p44 San Francisco Chronicle, Tues. May 16, 1978. By Robert Commanday.

The Arch Ensemble's concert at the Oakland Museum Sunday was a puzzle. Finally, the point of director Robert Hughes' programming became clear.

He was attempting to show that widely divergent new music trends were not necessarily polarized, that the avant-garde works of Steve Reich and Robert Ashley can coexist on the same programs with the mainstream music of Dallapiccola and Robert Moevs, that they have equal if different values. For him and others, perhaps.

For me, the high interest centered in the linear works. Dallapiccola's "Cinque Canti" (1956) is a jewel of rare devising.

Tom Buckner sang the high baritone lines with lyric ease, as the eight instruments traced the fragments into the lacy melodic lines and bell-clear sonorities. It was a beautifully prepared and realized performance by Buckner, with Hughes conducting.

Also in a 12-tone idiom, Robert Moevs' "Musica da Camera II" (1974) provided a kind of link to the Steve Reich style, by exploring a three-note combination Reich had used. The intense polyphony, linear tensions and rhythmically active textures made it entirely different form the harmonic fixational style of Reich. It was vivid and excitable.

Whether it was the fault of so much sound in the small hall, the performance or the composer's craft, it was difficult to discern goals, big shapes or formal purpose in "Musica da CameraII." Moevs' craft came into question with the ungratefulness of some of the instrumental writing.

Berkeley composer, commentator, and critic Charles Shere was represented by a big new piece, "Tongues", which incorporated any number of avant-garde procedures.

A poet-actor, Andrew Hoyem speaking almost continuously in "tongues", glossolalia, and making rhetorical gestures, gave the idea of frustrated verbal contact, and not only with the audience. He engaged solo players in simultaneous argument.

If the energy levels and the deliberate confusion were high at the climaxes, this was not the predominant feature. "Tongues" revealed a clear three-movement form in a classical concerto mode.

The contrasts, balance and variety of textures in the soft episodes were important and estimable qualities.


Shere's "Tongues" had the most controversial musical structure of the three pieces, with a three-movement concerto form, but also the most offbeat companion for its music. The special soloist was Andrew Hoyem, a poet who is an expert in glossolalia, or the gift of tongues, the art of speaking in nonsense syllables. Hoyem performed almost continuously throughout the piece, usually in emotional confrontations with various instruments. The mixture of the two kinds of live performance was intriguing, and Hoyem's solo was notable in itself for his ability to keep sounding. It was unfortunate, however, that the amplification was such that one couldn't always hear Hoyem over the instruments, a situation that also (either deliberately or accidentally) seemed to skew the confrontations in favor of the orchestra.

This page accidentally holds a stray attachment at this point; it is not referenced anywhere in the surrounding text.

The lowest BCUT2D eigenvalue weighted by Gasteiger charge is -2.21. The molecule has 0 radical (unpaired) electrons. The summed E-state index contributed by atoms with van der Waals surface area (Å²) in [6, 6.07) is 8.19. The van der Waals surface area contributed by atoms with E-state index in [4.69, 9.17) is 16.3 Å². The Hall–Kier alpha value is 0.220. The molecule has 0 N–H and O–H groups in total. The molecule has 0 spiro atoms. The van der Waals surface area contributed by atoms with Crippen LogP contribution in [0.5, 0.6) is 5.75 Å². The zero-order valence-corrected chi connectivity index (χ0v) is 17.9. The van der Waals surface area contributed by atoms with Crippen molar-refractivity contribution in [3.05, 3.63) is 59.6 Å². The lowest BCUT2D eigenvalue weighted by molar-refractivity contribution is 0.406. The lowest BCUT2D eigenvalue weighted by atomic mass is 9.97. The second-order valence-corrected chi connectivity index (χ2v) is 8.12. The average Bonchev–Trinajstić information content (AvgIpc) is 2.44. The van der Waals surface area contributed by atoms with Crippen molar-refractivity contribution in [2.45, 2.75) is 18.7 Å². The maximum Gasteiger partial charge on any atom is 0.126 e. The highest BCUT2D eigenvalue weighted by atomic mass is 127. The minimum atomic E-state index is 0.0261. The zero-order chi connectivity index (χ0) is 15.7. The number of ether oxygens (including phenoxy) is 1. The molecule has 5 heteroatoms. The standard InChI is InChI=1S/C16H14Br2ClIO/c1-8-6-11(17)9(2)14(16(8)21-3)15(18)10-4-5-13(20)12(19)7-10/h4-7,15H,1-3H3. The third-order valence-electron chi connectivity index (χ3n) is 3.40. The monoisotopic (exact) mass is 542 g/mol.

By Paul Hertelendy; Staff Writer.

In "Tongues" for chamber orchestra and voice, composer Charles Shere again combines several of his earlier graphically notated pieces as part of a bigger structure. It thereby inevitably evokes the spirit of new music in the 1960s, when conductors were human sweep-second hands, when abstract art often replaced staves and quavers, and when fragments of instrumental burps and exhalations formed much of the sound.

A lot of Shere's spatial-music effects did not work well, at least in this hall with this low-budget sound system. But the narration of Andrew Hoyem was the evening's success as he improvised close to a half hour of glossolalia, often in heated dialogues with one or another instrument of the 14-member Arch Ensemble under Robert Hughes.

Hoyem's incoherent declamation was fed through synthesizer circuits to alter the sound even further, like some foreign language heard over crackly short-wave radio.

THE PENINSULA TIMES TRIBUNE, Monday, August 25, 1980 By Michael Andrews. Special to the Times Tribune.

Mills College composer Charles Shere's "Tongues" struck an elemental, primal nerve somewhere deep in species memory. Glossolalia, the gift of tongues, is not limited to religious ecstasy. Poet Andrew Hoyem, who reputedly has this gift, "witnessed" to the Arch Ensemble's sounds.

One recognized the meaning of everything Hoyem said without understanding a single word. He muttered, purred, babbled, growled and raved and went from the gentlest to most violent gesticulations. The finale's rondo elements was three short hysterical dialogues between Hoyem and horn/amplified cello, with trombone, and lastly with full ensemble full-blast. The next step could only have been physical assault.

Green Sheet, Wednesday, August 27, 1980.

Glossolalia crooned and gurled into a microphone to the accompaniment of a clutch of "musicians" making crude noises is pretense carried beyond endurance. This is what went on at Cabrillo College theater Saturday night. Why the Cabrillo Music Festival lends its fine name this kind of spurious artistry remains a riddle. To charge admission to these non-events is inflicting the injury before hurling the insult. (B.A.)

By Marilyn Tucker: Chronicle Correspondent.

Shere's "Tongues" , according to the composer, was inspired by Andrew Hoyem, whose poetry is said to arise from speaking in tongues. Hoyem was the soloist for this tightly crafted piece, but I found his "poeotry" to be immensely disturbing. There was something monstrous about it, and I didn't like it at all.

Typed by Barb. Nov 2 1995